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Special interests overwhelm Graves' good sense

Seeing as the law makes little sense, why does Louisiana’s Republican Rep. Garret Graves want to die on the Jones Act hill?

Better known as the Merchant Marine Act of 1920, among other things the federal statute prohibits transshipment among U.S. ports by foreign-flagged vessels. It has provisions for specific and general waivers, and GOP Pres. Donald Trump enacted the latter for ten days regarding Puerto Rico in the aftermath of the recent hurricane disasters inflicted upon the islands.

This launched Graves into criticism mode, who called it a solution looking for a problem. He argued that relief efforts suffered more from internal distribution on the main island than in getting stuff there. He noted a majority of Puerto Rico’s commerce already came from foreign vessels and said it would cost Gulf Coast shippers jobs.


Clarity needed on LA child care center cameras

If Louisiana wishes to use cameras as an enforcement tool in child care centers, it needs to clarify potential use of these.

In August, the Board of Elementary and Secondary Education, which regulates these businesses, promulgated a rule that would allow inspectors to review video recordings. Nothing requires a licensed facility to have this equipment or that it include audio. Operators argue that their voluntary installation of such devices occurs primarily for their own employee oversight and as a selling point for client families, as parents can hook into video feeds to monitor their children. Perhaps only a quarter of all sites have cameras running.

According to the rule, inspectors have access to recordings whenever they visit during operating hours or the facility has children present, although no legal instrument defines how long centers archive these. Inspectors may show up without provocation.


Bench protesting students to teach life lesson

If high school football players take to protesting whatever through disrespectful conduct towards symbols representing ideas behind the Constitution, the most important lesson they should learn isn’t utilizing free expression, but that actions have consequences.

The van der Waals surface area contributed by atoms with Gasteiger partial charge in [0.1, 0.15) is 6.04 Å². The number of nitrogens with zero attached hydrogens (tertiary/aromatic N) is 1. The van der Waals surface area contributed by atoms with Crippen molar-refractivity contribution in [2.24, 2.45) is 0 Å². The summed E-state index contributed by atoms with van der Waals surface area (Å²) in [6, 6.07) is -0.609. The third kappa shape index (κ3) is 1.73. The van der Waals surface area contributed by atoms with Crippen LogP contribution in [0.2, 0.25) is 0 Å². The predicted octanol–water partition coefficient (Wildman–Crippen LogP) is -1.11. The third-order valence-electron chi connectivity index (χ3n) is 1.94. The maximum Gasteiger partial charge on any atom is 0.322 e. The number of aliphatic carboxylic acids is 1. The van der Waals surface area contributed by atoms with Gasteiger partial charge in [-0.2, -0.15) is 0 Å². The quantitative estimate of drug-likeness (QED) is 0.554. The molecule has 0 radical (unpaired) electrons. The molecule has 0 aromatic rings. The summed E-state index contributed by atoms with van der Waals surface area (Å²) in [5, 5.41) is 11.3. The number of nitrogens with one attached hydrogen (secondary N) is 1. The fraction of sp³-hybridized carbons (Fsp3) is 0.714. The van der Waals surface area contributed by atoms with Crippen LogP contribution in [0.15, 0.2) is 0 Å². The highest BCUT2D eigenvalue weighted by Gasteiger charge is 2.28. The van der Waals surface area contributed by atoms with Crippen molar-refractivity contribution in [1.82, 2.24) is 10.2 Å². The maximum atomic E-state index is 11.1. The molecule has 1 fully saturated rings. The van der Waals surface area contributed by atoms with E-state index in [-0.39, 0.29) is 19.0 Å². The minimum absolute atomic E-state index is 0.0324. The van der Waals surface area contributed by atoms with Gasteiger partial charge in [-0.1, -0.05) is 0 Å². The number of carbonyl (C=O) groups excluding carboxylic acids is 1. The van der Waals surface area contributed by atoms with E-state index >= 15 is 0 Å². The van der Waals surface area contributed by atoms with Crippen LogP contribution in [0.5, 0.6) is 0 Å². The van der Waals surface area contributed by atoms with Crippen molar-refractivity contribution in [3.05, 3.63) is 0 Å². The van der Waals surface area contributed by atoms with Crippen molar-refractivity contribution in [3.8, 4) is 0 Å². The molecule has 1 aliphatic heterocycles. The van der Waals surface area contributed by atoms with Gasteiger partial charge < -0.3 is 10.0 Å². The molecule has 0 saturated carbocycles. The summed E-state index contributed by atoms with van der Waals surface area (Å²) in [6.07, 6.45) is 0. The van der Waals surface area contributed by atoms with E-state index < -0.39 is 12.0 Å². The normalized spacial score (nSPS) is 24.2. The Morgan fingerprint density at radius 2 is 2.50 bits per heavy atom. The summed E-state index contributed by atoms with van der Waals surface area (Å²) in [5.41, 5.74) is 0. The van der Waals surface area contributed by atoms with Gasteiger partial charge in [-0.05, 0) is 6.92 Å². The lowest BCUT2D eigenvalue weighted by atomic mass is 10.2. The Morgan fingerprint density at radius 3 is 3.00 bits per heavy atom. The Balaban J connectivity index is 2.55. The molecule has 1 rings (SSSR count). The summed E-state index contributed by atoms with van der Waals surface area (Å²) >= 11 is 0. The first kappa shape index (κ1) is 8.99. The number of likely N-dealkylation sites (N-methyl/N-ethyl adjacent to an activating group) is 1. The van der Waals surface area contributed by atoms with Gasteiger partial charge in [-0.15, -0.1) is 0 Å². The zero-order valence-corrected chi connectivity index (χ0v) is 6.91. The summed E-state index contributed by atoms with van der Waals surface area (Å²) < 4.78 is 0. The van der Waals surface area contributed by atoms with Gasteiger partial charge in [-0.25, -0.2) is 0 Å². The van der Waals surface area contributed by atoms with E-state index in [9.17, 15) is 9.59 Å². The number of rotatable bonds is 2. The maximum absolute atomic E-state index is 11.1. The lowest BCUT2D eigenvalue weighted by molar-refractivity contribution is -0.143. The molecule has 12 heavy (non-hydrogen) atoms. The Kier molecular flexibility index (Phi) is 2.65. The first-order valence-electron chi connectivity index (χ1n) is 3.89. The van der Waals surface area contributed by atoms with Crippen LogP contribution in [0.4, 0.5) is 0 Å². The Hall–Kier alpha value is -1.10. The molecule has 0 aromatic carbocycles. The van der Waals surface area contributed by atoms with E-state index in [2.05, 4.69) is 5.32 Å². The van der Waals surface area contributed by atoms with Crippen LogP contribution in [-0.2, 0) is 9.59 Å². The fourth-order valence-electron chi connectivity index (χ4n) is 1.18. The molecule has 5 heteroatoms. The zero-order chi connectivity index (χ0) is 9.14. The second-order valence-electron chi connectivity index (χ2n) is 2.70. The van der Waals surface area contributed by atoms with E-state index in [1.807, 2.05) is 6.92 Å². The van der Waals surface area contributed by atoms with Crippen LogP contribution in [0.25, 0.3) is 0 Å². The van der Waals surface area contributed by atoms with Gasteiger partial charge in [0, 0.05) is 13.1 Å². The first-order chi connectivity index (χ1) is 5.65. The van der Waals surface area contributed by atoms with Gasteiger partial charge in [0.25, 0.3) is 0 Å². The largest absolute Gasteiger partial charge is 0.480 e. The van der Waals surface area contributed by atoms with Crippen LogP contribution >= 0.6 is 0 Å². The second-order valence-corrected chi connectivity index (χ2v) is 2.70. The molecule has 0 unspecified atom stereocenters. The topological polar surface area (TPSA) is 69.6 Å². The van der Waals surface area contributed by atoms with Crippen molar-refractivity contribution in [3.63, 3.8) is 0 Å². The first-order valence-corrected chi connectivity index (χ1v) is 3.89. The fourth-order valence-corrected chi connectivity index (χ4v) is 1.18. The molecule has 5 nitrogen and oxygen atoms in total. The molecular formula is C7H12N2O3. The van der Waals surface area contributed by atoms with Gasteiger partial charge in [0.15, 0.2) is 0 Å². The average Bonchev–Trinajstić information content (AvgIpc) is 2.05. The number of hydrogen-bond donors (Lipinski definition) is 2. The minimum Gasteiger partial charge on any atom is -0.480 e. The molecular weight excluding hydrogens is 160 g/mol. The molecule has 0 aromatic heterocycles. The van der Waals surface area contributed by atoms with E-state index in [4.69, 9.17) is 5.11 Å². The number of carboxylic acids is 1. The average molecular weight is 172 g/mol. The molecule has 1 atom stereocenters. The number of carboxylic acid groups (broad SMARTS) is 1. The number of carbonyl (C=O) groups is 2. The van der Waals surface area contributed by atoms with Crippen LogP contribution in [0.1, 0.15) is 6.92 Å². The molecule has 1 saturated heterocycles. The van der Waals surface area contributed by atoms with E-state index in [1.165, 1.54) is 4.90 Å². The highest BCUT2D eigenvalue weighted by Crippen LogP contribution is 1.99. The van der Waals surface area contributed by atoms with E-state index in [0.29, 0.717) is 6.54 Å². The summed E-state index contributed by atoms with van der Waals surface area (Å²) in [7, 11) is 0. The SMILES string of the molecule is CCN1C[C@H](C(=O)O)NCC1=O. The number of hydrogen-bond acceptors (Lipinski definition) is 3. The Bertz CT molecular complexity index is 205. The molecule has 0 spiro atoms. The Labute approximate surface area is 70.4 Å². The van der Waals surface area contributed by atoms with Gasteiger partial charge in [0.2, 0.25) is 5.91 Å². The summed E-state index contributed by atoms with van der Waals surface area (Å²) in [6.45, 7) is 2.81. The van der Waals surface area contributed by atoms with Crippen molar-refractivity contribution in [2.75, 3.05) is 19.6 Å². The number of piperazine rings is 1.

After two Sundays ago, when National Football League players in significant number began not acknowledging the U.S. flag or standing at attention facing it during playing of the National Anthem, school officials rightly suspected copycat action would appear on the horizon as well. If nothing else, children obey faddishness and let themselves get swept up in trends, in this instance a reaction by professional players against remarks made by Pres. Donald Trump denigrating those who acted as such.

To cut this trendiness off at the pass, on instructions from the Bossier Parish School Board Superintendent Scott Smith in no uncertain terms mandated that students choosing to participate in extracurricular activities such as football have to observe decorum regarding the flag and Anthem. The district’s high school principals, such as Parkway High School’s Principal Waylon Bates, drove the point home further by issuing a letter to athletes and parents demanding standing in a respectful manner during the Anthem. Violators refusing to do that could be punished by coaches and school officials.


Candidates hope outsider campaigns bag wins

Does the outsider approach to winning campaigns still have legs, after its greatest victory last year? Louisiana candidates in elections later this month hope so.

Since political newcomer Republican Pres. Donald Trump knocked off the most establishmentarian of establishment candidates (who still doesn’t understand why she lost), more people than ever running for office seem eager to embrace the outsider approach – running against a government’s elected class as a whole. As proof, high profile contests at both the state and local level in Louisiana illustrate this.

Republican treasurer candidate Angéle Davis from the gun has run a campaign stressing her congruence with Trump. A number of her communications demonstrate the linkage, where she expressly brings up Trump’s agenda and allies herself to that, despite the fact little of it directly addresses the role of treasurer. Within five seconds of her recorded voice calls, she informs listeners that she aligns herself with his ideas.